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Statin Therapy Reduces 5-Year CVD Risk in Adults Aged 75 and Older

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Cardiovascular disease (CVD) risk was reduced by 1.2% in the intention-to-treat analysis and 5% in the per protocol analysis for adults aged 75 and older.

Starting statin therapy can reduce the 5-year risk of cardiovascular disease (CVD) for patients aged 75 and older without increasing risks for severe adverse effects, according to new findings just published in Annals of Internal Medicine.1

The study looked at 2 main age groups: 75 to 84 years (n = 42,680) and 85 years and older (n = 5390). With an average follow-up of 5.3 years, 9676 and 1600 adults in each age group, respectively, developed a form of CVD. All patients met indications for statin initiation, with comorbidities such as diabetes, hypertension, peripheral vascular disease, and obesity. Data were collected from public electronic medical records in Hong Kong.

Older patient with nurse | Image credit: didesign – stock.adobe.com

Older patient with nurse | Image credit: didesign – stock.adobe.com

The study also included 2 analyses: the intention-to-treat (ITT) analysis, simulating that everyone who was supposed to take the statin did, and the per protocol (PP) analysis, which only considered those who followed the statin regimen as prescribed.

For adults aged 75 to 84 years, the ITT analysis revealed that over a 5-year period, those who started taking statins had a 1.2% (95% CI, 0.57%-1.82%) reduced risk of developing CVD by. The risk reduction jumped to 5% (95% CI, 1.11%-8.89%) after taking statin as prescribed for 5 years in the PP analysis.

Meanwhile, if everyone aged 85 and older started taking statins, their risk of developing CVD over 5 years would drop by 4.44% (95% CI, 1.40%-7.48%). For those who strictly follow the statin treatment, the study showed that their risk reduction is even greater at 12.50% (95% CI, 4.33%-20.66%). The authors did not report any significantly increased risks for myopathies or liver dysfunction in either age group.

When looking at 5-year all-cause mortality risk, ITT analysis showed a 1.44% reduction in risk for adults aged 75 to 84 years and a 4.18% reduction for those aged 85 and older. After PP analysis, these translated to a 1.38% reduction in the younger of the 2 age groups, and a 6.85% reduction in the older age group.

“There may be unmeasured confounding factors that could be associated with both statin use and the risk for CVD or death,” the authors said when noting the study’s limitations.2 “If present, such factors could cause bias in the observed association. In addition, a significant portion of the study population was excluded due to missing data, potentially affecting the generalizability of the findings.”

Interestingly, statin use did not lead to any significantly increased risks of an adverse event, which is an argument often used to keep older patients off statin therapy.1 Statins not only lower lipid levels—which reduces the buildup in atherosclerotic plaques—but also have anti-inflammatory and antioxidative properties that help prevent the plaques from worsening. Vascular aging is characterized by increased oxidative stress and endothelial dysfunction, and is further aggravated by a decreased ability to withstand cellular and molecular stressors. According to the study authors, these factors worsen vascular inflammation and accelerate the cycle of atherosclerosis and CVD in older patients, making the anti-inflammatory effects of statins potentially more significant for them than for younger individuals.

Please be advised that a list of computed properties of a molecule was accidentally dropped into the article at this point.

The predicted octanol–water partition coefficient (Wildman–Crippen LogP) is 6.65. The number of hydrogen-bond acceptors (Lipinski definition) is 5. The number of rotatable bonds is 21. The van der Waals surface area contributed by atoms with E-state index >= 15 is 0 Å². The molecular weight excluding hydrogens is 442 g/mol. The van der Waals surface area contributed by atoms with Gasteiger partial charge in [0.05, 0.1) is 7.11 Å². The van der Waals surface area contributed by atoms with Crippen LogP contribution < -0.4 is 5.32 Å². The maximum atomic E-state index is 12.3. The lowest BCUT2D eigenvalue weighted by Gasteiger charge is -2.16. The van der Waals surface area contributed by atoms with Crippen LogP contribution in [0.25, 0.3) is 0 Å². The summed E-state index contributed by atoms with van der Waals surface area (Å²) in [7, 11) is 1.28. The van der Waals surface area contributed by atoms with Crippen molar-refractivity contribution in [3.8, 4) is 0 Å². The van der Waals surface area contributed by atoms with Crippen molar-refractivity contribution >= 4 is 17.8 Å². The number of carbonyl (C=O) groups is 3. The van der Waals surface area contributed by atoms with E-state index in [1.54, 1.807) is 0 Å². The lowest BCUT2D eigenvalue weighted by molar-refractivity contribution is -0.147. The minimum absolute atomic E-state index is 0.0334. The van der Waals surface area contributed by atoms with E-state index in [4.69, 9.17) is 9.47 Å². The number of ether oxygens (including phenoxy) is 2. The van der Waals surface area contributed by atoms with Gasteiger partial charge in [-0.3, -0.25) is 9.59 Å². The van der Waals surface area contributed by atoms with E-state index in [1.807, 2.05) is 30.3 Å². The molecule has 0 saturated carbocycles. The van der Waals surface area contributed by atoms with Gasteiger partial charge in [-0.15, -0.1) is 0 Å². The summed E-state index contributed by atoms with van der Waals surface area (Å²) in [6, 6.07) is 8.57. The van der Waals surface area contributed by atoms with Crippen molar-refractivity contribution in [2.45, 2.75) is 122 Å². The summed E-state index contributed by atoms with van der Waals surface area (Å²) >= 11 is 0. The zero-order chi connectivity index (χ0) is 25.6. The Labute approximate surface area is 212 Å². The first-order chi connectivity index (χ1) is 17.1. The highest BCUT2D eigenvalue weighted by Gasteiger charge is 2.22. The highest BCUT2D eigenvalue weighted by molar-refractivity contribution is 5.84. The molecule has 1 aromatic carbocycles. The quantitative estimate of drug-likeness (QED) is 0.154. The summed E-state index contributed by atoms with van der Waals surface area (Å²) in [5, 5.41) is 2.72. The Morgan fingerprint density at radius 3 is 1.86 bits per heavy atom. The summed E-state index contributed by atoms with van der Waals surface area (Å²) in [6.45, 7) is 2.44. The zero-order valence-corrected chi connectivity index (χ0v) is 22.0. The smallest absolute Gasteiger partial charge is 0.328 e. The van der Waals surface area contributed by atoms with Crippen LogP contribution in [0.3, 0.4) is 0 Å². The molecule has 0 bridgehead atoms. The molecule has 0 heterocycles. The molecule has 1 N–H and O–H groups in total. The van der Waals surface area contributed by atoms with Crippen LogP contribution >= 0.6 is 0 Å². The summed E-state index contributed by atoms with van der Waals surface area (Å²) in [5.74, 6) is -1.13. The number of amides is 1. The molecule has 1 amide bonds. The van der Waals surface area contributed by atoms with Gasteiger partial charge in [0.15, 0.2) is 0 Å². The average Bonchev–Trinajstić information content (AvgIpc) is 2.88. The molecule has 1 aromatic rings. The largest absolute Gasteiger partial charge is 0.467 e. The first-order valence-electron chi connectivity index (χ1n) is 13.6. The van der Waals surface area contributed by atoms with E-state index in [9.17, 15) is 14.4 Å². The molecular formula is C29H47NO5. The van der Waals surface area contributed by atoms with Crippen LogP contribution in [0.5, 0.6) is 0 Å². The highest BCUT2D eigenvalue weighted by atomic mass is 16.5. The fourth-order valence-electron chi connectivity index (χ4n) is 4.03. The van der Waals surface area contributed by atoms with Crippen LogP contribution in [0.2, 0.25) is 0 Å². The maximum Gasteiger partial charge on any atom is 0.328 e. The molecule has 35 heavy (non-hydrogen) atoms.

As mentioned in the study, one systematic review and meta-analysis found that statins were well tolerated and relatively safe for older adults regarding muscle issues. In other studies, mild to moderately increased liver enzyme levels due to statins did not lead to severe liver disease and were generally safe, except in patients with preexisting liver or biliary disease. In the current study, population-based data and target trial emulation confirmed the overall safety of statin therapy in older adults.

“Considering the increasing burden related to CVD in the aging population, our study results support the prescription of statin therapy for primary prevention of CVD in old and very old adults,” the authors concluded.

References

  1. Xu W, Lee AL, Lam CLK, Danaei G, Wan EYF. Benefits and risks associated with statin therapy for primary prevention in old and very old adults: real-world evidence from a target trial emulation study. Ann Intern Med. Published online May 27, 2024. doi:10.7326/M24-0004
  2. Xu W, Lee AL, Lam CLK, Danaei G, Wan EYF. Summary for patients: benefits and risks associated with statin therapy for primary prevention in old and very old adults. Ann Intern Med. Published online May 27, 2024. doi:10.7326/P24-0001
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